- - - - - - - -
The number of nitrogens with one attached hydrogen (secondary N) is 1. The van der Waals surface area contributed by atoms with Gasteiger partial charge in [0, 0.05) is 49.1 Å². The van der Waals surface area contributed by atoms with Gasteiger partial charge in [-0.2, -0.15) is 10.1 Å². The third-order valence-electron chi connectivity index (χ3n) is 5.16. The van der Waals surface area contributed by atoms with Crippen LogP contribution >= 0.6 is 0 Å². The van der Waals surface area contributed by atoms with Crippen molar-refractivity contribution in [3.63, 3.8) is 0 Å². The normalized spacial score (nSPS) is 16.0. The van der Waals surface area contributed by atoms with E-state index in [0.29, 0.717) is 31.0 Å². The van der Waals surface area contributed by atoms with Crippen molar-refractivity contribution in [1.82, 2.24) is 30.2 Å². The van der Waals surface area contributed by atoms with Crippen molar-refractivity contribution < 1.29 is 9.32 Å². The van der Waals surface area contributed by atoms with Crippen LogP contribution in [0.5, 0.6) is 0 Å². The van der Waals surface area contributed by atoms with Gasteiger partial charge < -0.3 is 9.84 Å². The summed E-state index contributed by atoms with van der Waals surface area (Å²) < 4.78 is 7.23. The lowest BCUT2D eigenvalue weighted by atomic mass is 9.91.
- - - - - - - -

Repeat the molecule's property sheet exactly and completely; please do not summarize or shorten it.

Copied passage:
The number of nitrogens with one attached hydrogen (secondary N) is 1. The van der Waals surface area contributed by atoms with Gasteiger partial charge in [0, 0.05) is 49.1 Å². The van der Waals surface area contributed by atoms with Gasteiger partial charge in [-0.2, -0.15) is 10.1 Å². The third-order valence-electron chi connectivity index (χ3n) is 5.16. The van der Waals surface area contributed by atoms with Crippen LogP contribution >= 0.6 is 0 Å². The van der Waals surface area contributed by atoms with Crippen molar-refractivity contribution in [3.63, 3.8) is 0 Å². The normalized spacial score (nSPS) is 16.0. The van der Waals surface area contributed by atoms with E-state index in [0.29, 0.717) is 31.0 Å². The van der Waals surface area contributed by atoms with Crippen molar-refractivity contribution in [1.82, 2.24) is 30.2 Å². The van der Waals surface area contributed by atoms with Crippen molar-refractivity contribution < 1.29 is 9.32 Å². The van der Waals surface area contributed by atoms with Crippen LogP contribution in [0.5, 0.6) is 0 Å². The van der Waals surface area contributed by atoms with Gasteiger partial charge < -0.3 is 9.84 Å². The summed E-state index contributed by atoms with van der Waals surface area (Å²) < 4.78 is 7.23. The lowest BCUT2D eigenvalue weighted by atomic mass is 9.91.